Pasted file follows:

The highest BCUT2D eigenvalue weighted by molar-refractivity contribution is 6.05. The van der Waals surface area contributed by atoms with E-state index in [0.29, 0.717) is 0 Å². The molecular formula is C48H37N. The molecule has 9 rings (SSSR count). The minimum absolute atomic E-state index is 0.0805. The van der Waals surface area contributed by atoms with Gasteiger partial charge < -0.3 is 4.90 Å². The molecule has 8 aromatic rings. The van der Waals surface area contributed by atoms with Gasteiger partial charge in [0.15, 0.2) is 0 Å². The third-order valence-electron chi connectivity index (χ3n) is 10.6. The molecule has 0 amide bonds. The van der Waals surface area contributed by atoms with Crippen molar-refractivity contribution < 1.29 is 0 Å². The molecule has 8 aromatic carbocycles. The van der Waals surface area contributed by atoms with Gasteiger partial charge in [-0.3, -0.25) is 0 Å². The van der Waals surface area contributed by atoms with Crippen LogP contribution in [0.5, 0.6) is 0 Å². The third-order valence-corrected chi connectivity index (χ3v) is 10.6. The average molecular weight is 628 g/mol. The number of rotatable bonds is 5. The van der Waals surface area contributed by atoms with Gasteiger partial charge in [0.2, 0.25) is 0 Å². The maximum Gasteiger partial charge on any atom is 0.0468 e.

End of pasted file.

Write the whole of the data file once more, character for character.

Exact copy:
The highest BCUT2D eigenvalue weighted by molar-refractivity contribution is 6.05. The van der Waals surface area contributed by atoms with E-state index in [0.29, 0.717) is 0 Å². The molecular formula is C48H37N. The molecule has 9 rings (SSSR count). The minimum absolute atomic E-state index is 0.0805. The van der Waals surface area contributed by atoms with Gasteiger partial charge < -0.3 is 4.90 Å². The molecule has 8 aromatic rings. The van der Waals surface area contributed by atoms with Gasteiger partial charge in [0.15, 0.2) is 0 Å². The third-order valence-electron chi connectivity index (χ3n) is 10.6. The molecule has 0 amide bonds. The van der Waals surface area contributed by atoms with Crippen molar-refractivity contribution < 1.29 is 0 Å². The molecule has 8 aromatic carbocycles. The van der Waals surface area contributed by atoms with Gasteiger partial charge in [-0.3, -0.25) is 0 Å². The van der Waals surface area contributed by atoms with Crippen LogP contribution in [0.5, 0.6) is 0 Å². The third-order valence-corrected chi connectivity index (χ3v) is 10.6. The average molecular weight is 628 g/mol. The number of rotatable bonds is 5. The van der Waals surface area contributed by atoms with Gasteiger partial charge in [0.2, 0.25) is 0 Å². The maximum Gasteiger partial charge on any atom is 0.0468 e.